And that brings up another issue. Everyone sure loved having me around when it benefited them, but I ask for help and they take off. I got a phone call one day from a church leader. They said they missed me at church. I was like, “Wow, really? Thanks.” Maybe they do care. He then said, “Yeah, we need you for our statistics.” Needless to say, I didn’t feel like going to church the next few weeks. They freak out when one of the “chosen ones” miss an hour but I miss six months and they can’t even say, “hi.”

It’s been stressful lately.

Nameless by Dean Koontz | Review

The Nameless series by Dean Koontz follows a character without a name. He, Nameless, has no memory of his life before two years ago. But, the twist is he doesn’t care that he has amnesia. He believes his amnesia to be of his own choice. Instead, he spends his time righting wrongs. He helps those that the criminal system, for whatever reason, failed them. He is not completely alone in the endeavor; a team called Ace of Diamonds supports him on his missions.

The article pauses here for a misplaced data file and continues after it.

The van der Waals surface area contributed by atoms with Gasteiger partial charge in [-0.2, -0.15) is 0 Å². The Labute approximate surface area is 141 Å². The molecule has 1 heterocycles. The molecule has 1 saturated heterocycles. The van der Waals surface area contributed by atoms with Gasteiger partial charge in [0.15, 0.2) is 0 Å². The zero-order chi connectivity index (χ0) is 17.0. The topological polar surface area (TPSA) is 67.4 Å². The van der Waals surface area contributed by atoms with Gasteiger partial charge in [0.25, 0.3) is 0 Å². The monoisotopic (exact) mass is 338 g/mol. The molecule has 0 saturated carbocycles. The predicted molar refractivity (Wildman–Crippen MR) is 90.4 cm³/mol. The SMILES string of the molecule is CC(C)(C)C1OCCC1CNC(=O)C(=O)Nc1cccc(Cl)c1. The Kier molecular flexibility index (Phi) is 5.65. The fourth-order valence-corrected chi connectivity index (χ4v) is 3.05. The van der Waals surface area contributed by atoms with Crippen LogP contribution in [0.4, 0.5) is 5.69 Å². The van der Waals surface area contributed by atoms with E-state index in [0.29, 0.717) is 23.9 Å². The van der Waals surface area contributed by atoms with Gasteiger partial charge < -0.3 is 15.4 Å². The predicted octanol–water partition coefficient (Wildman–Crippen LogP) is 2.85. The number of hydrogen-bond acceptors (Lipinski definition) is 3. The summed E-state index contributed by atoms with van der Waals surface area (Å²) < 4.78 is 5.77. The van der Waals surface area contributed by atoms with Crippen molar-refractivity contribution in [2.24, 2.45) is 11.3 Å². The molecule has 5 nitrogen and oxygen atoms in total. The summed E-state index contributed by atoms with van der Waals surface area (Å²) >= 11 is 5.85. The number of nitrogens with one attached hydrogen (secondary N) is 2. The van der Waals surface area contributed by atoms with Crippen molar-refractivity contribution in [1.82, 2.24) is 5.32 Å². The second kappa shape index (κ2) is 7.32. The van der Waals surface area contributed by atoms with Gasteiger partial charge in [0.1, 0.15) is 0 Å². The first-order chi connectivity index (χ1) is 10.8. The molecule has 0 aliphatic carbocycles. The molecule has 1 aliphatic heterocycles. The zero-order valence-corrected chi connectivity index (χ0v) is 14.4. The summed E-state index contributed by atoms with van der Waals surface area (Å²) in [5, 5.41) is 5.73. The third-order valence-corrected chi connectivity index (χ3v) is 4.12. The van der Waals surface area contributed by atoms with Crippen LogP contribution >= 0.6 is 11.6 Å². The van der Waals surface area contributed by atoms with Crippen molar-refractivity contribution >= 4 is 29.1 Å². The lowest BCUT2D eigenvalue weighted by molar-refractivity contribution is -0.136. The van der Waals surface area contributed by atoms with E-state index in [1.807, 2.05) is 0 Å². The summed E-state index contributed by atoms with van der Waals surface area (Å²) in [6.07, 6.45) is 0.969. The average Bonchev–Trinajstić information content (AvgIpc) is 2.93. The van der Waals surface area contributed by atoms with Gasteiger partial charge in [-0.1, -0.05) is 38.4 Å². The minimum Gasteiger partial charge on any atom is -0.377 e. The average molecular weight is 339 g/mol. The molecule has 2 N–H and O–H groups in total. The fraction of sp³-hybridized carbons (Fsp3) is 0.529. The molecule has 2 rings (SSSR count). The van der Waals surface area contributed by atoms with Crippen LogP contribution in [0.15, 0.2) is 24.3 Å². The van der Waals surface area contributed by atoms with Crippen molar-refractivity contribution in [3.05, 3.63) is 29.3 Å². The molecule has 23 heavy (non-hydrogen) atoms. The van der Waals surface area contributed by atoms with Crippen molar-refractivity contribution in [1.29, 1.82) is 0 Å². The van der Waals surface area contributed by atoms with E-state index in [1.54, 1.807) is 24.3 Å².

The series was differently different. Nameless doesn’t focus on figuring out who he is like characters normally do in amnesia stories. Nameless doesn’t question Ace of Diamonds like you normally see/read in these types of stories. From the beginning, he has accepted his life.

The series isn’t really a mystery series. The bad guys are known right away. Nameless doesn’t investigate; or if he does, it is very little. Before the book begins, the perpetrator is already declared guilty. Koontz leaves no question that the villain is quite evil.

The series isn’t really a thriller either. Ace of Diamonds seems to know pretty much everything. There aren’t too many incidents were Nameless is caught off guard. In fact, most of the time the perpetrator never even sees him. There isn’t some long gun battle between the two or a high-adrenaline kung-fu battle. The books almost read like a police report or some military after action report. You never fear for Nameless’ safety; Ace of Diamonds is nearly always in control.

The strange thing is that it kind of works. Maybe it’s because it is a fresh take on storytelling. Or maybe it’s that there are a few moments of suspense. It was odd. I enjoyed the first book; I didn’t find it boring or “too safe.” It wasn’t until the end that I realized how in control the protagonist was. It should have been boring. I should have been asking, “Where’s the conflict?” I guess this shows how masterful Koontz is in writing; he can make a mission report engaging.